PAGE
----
April 11, 2017
Business Insider: A major Democratic group just released its list of new rising stars
by Maxwell Tani
Emily's List, the Democratic political action group that recruits and supports pro-choice female candidates, is rolling out its list of this year's rising-star legislators and officials that it hopes will one day lead the Democratic Party.
In an announcement on Monday, the group announced the nominees for its 2017 Gabrielle Giffords Rising Star Award, which notes exemplary local service and civility.
The nominees included a number of state and local officials from key battleground states like Flagstaff, Arizona Mayor Coral Evans, Philadelphia City Councilwoman Helen Gym, Missouri State Auditor Nicole Galloway, Seattle City Councilwoman Lorena González, Nevada Assemblywoman Teresa Benitez-Thompson, and Virginia State Senator Jennifer McClellan.
“When women's rights are being threatened on a daily basis, the work of Emily's List is vital,” Evans said in a telephone interview. “They're doing a lot of work to help build the bench locally as well as state wide.”
The winner will speak at the group's annual gala next month alongside Sen. Elizabeth Warren, who will keynote the event amid pressure for her to seek the presidency in 2020. The keynote address at the event carries some significance: Hillary Clinton headlined the gala in 2015, teasing her own presidential bid before launching her campaign a month later.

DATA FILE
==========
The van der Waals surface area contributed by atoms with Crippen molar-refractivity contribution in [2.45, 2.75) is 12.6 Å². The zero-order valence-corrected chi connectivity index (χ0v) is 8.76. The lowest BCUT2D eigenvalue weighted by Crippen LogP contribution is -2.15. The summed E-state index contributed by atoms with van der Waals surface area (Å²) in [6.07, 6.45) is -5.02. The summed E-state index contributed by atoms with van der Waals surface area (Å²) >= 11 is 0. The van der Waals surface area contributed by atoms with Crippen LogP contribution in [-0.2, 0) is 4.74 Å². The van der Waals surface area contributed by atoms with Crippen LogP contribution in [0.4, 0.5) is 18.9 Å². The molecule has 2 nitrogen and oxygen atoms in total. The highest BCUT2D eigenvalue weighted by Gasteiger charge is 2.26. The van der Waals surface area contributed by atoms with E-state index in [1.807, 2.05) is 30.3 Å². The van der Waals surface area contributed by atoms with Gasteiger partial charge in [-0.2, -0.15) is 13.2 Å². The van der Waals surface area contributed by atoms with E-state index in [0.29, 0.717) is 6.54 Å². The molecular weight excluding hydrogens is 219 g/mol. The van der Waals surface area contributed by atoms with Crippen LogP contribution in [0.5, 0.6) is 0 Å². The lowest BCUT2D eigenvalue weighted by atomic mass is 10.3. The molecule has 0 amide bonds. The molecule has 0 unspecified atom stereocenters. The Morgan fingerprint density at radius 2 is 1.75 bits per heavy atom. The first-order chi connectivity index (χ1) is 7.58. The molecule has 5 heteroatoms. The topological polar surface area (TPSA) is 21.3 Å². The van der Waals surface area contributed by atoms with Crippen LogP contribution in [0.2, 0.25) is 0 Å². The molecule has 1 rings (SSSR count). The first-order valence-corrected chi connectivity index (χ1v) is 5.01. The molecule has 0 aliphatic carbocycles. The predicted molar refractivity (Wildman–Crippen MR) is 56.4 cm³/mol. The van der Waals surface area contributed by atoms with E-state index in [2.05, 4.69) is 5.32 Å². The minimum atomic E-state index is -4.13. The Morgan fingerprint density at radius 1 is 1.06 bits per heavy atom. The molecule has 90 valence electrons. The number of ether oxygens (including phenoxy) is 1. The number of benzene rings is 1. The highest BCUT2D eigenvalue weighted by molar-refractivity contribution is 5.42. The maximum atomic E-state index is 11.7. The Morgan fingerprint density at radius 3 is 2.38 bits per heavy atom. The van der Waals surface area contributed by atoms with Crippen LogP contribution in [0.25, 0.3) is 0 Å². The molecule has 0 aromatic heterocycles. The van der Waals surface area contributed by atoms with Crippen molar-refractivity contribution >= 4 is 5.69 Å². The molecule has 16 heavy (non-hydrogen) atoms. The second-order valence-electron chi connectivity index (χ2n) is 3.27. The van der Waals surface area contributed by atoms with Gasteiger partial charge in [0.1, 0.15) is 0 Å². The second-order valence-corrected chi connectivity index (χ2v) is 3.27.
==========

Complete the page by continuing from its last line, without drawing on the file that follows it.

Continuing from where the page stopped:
Like many Democratic groups, Emily's List has attempted to harness the groundswell of grassroots Democratic discontent with President Donald Trump, shifting its focus to smaller races where it hopes to cultivate future rising stars.
In the months since Clinton's loss, over 10,000 women have expressed interest in running for office, a number that far dwarfs the 1,000 women who expressed interest during the 2016 campaign.
Emily's List announced earlier this year that it would double its budget to at least $6 million and triple the staff working on state and local races. To that effect, it has hosted several training sessions for women interested in running for office in Washington and Arizona.
Throughout its 32-year existence, Emily's List focused primarily on congressional races, and did not spend directly on candidates until last election cycle.
“At a time when our most fundamental principles are under attack, we need strong, pro-choice Democratic women leaders working in our states and cities to fight back against this administration and its GOP allies,” EMILY's List President Stephanie Schriock said in a release. “These women represent the bright future of the Democratic Party and have a history of displaying strong leadership and fighting on the front lines of resistance to the Republican Party’s dangerous and undemocratic agenda.”